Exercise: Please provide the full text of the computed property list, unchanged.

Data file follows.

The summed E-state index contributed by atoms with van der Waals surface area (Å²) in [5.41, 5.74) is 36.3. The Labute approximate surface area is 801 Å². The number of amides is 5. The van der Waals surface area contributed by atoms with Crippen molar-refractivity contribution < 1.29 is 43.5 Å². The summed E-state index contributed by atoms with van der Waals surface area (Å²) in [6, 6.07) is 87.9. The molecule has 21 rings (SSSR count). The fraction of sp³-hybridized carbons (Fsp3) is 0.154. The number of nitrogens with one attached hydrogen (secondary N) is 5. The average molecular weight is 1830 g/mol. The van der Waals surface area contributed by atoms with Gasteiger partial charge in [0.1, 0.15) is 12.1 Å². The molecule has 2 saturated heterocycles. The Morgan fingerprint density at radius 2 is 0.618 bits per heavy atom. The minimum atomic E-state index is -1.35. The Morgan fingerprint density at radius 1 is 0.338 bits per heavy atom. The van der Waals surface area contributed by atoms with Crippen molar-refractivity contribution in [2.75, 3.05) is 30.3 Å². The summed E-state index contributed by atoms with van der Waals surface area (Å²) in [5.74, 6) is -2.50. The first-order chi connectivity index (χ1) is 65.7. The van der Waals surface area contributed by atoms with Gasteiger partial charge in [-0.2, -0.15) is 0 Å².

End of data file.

The summed E-state index contributed by atoms with van der Waals surface area (Å²) in [5.41, 5.74) is 36.3. The Labute approximate surface area is 801 Å². The number of amides is 5. The van der Waals surface area contributed by atoms with Crippen molar-refractivity contribution < 1.29 is 43.5 Å². The summed E-state index contributed by atoms with van der Waals surface area (Å²) in [6, 6.07) is 87.9. The molecule has 21 rings (SSSR count). The fraction of sp³-hybridized carbons (Fsp3) is 0.154. The number of nitrogens with one attached hydrogen (secondary N) is 5. The average molecular weight is 1830 g/mol. The van der Waals surface area contributed by atoms with Gasteiger partial charge in [0.1, 0.15) is 12.1 Å². The molecule has 2 saturated heterocycles. The Morgan fingerprint density at radius 2 is 0.618 bits per heavy atom. The minimum atomic E-state index is -1.35. The Morgan fingerprint density at radius 1 is 0.338 bits per heavy atom. The van der Waals surface area contributed by atoms with Crippen molar-refractivity contribution in [2.75, 3.05) is 30.3 Å². The summed E-state index contributed by atoms with van der Waals surface area (Å²) in [5.74, 6) is -2.50. The first-order chi connectivity index (χ1) is 65.7. The van der Waals surface area contributed by atoms with Gasteiger partial charge in [-0.2, -0.15) is 0 Å².